Title: Frozen II
Genre: Animation| Adventure| Comedy|
Runtime: 103 min
Director: Chris Buck, Jennifer Lee
Starring: Kristen Bell, Idina Menzel, Josh Gad
NOT UNEXPECTEDLY FAILS TO BE HONEST
With the global hit and mass hysteria surrounded Frozen from 2013, we have now learned to know these ensembles of characters that also appear in this sequel. With the background story already revealed it’s far easier to follow these characters. Even the setup is more unpredictable than the first one and this one has a more mature theme. A darker matter that also feels a little sad at sometimes. The setting is very much gorgeous just like the movie in 2013, but the music doesn’t kill it like Let it Go, that had a purpose behind it. It’s not as good as the sequel. The animation feels cleaner, not more enough. The story is also plain and doesn’t deliver that much depth as it should.
In most scenes, it strikes me as Disney tries to overcome the latest movie. Trying so desperate to make it be better than that one. The scenes are more action-filled and more exploring than the last one. As the first one explores the fate of Elsa and the power of her inner self. In this is one, most of the focus is spent on Anna, the sister of Ice Queen. Some scenes are funny with Olaf and Kristof. Kristof fails immensely to propose to Anna, which he in the end does. And rightfully, there is something. Elsa does have a new style in her approach and feels a little more introvert than Anna. Anna is more exploring and more energic than before. In the first movie, she was fairly more naive and stupid. The amount this movie is spending on character-development is fairly small. And the destiny with Elsa is somewhat surprising to the extent in what could happen later on in this expanding franchise. She ain’t displayed in this movie as the protagonist, her sister does.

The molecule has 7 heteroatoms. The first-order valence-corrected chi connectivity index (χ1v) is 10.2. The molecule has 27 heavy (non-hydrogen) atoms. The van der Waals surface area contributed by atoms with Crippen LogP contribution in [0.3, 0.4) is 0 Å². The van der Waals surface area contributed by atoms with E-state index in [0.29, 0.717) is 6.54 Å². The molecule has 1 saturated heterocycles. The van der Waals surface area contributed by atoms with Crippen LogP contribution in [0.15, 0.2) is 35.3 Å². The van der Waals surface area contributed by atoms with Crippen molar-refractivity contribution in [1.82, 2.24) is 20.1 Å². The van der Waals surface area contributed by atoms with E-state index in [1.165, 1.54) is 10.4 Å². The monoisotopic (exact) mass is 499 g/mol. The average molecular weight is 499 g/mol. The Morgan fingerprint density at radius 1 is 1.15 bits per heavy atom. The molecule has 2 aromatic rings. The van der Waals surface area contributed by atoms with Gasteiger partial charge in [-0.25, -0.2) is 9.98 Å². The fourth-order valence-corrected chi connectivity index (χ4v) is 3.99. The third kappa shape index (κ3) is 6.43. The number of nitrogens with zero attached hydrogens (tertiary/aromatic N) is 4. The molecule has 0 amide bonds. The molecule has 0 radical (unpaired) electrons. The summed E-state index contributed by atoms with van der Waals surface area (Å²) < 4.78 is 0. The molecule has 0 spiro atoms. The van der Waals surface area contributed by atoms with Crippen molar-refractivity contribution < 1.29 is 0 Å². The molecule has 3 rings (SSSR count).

The film tries have once again to have a theme of love, like the rest of Disney films and the last one, which now is repeated all over again. It reconciles the last movie into a forgotten tale, but in this case, Olaf is the one speaking about it. It doesn’t have the heart and strong confidence that the first film gave. It doesn’t give that excitement and feeling that you shared with the character like when Kristof met Anna for the first time. The first one was exciting compared to this. I didn’t care that much for the first one but is far better than this one. These characters, that is so popular where kids learn to love and cherish these ones in a major way, don’t really spend that much time together. They do instead reconnect with other ones in the enchanted forest.
Jonathan Groff’s character Kristof and his reindeer Sven has a lot more space in this film and are more connected with the audience. A thing to discover as well in this movie, is their love and respect for reindeers, most because they don’t miss out on that one. It’s a good sequel that provides some dark and exciting moments for young girls, in particular, to experience with the parents. Not as good as a sequel should be but a decent addition to a beloved franchise that just continues to grow.